Criteria for CIFs expanding
Despite the CIF’s ‘sunset clause’ requiring their dissolution once a new architecture for climate finance is in place, 70 more countries have expressed interest in accessing CIF funding according to the CIF 2012 annual report. In the October/November meetings the different funds will discuss the proposal Approaches and criteria for considering potential new countries. The proposal recommends principles to guide the selection process, including for it to be “transparent and based on clear criteria”; “contribute to the core objectives of the program”; “take into account the need to generate lessons”; and “have the potential to successfully implement the CIF programs and achieve expected impacts.”
Furthermore, the paper proposes two options for steps to select new countries, to be agreed on in the meeting. In both options, an agreement for new countries to join would first need to be agreed, followed by approval of selection criteria and a scorecard template. The main difference is that under the first option a call for an expression of interest would be issued to countries meeting CIF general and programme-specific eligibility criteria, while under the second option countries on the approved list would be invited to prepare a “lighter version” of an investment plan.
Graph 1: Total CIF investment plans endorsed and projects approved 2009 – 2013
The CIF evaluation launched in 2012 aims to assess the development and organisational effectiveness of the CIFs and to document lesson learning for “the benefit of the Green Climate Fund” (see CIFs Monitor 7, 6). This includes analysis across nine thematic areas: relevance; efficacy; efficiency, financial additionality, and leverage; sustainability; CIF governance and management; administrative efficiency; national planning and consultation processes; monitoring and evaluation; and safeguard mechanisms.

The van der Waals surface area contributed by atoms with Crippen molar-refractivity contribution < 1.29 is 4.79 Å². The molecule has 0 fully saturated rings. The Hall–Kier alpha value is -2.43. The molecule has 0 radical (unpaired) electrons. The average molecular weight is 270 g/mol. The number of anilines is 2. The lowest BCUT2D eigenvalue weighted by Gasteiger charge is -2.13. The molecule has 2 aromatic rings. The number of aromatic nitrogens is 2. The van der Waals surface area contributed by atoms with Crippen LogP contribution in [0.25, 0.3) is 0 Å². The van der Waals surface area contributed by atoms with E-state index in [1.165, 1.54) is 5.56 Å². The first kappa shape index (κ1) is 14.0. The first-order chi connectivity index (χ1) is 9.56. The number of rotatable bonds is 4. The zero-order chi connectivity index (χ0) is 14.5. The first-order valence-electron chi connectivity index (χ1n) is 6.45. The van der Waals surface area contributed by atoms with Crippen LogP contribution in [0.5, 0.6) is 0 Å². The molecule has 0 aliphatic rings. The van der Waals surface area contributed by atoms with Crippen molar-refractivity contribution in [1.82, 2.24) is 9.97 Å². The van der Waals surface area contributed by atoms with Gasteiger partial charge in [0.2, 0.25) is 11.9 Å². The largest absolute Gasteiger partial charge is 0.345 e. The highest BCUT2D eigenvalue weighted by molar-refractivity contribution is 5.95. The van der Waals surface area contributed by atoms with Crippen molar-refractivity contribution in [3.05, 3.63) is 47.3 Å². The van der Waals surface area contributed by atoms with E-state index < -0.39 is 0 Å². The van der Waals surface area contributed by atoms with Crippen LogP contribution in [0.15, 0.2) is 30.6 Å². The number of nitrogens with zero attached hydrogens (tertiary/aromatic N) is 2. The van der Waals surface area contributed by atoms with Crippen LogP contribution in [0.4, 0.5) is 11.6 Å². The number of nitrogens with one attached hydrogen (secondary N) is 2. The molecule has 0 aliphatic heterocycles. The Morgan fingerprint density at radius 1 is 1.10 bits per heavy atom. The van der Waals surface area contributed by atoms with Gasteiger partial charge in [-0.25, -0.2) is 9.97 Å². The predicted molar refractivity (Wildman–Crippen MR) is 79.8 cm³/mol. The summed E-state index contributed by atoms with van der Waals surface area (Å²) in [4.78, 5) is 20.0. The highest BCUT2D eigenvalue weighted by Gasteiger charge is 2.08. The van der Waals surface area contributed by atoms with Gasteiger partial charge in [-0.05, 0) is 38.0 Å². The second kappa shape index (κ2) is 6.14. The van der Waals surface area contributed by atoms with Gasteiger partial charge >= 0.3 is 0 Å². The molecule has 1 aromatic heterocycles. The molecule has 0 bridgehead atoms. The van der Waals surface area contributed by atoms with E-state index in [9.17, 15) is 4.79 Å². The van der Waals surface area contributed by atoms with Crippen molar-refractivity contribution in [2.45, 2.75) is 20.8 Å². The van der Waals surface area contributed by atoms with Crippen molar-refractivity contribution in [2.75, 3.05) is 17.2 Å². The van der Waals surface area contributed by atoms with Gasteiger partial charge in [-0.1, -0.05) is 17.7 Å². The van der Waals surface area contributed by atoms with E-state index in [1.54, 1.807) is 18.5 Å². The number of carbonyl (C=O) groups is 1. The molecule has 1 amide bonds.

A June inception report set out the scope of the evaluation, data collection methods and the key areas of interest. The final draft evaluation report will be prepared based on desk-based research and country visits between July and October 2013. From early December it will be open for comments from the trust fund committees and sub-committees, CIF administrative unit, MDBs, and observers. The final version of the report is expected to be completed by the end of December.
A July final interim report included key preliminary findings on the different funds. On the CTF the report noted that “just three investment plans mention poverty reduction or cost savings for low-income households. These data make it difficult to see how CTF is prioritising investments that ‘help accelerate access to affordable, modern energy or transport services for the poorest.’ ” On gender it noted that the CIF gender review “found that gender considerations in programmes supported by the CTF are generally overlooked in both the strategic planning outlined through the country investment plans and in the project planning outlined in the individual project and programme documents. This is perhaps not surprising as there is no mention of gender in the CTF guidelines for investment plans.”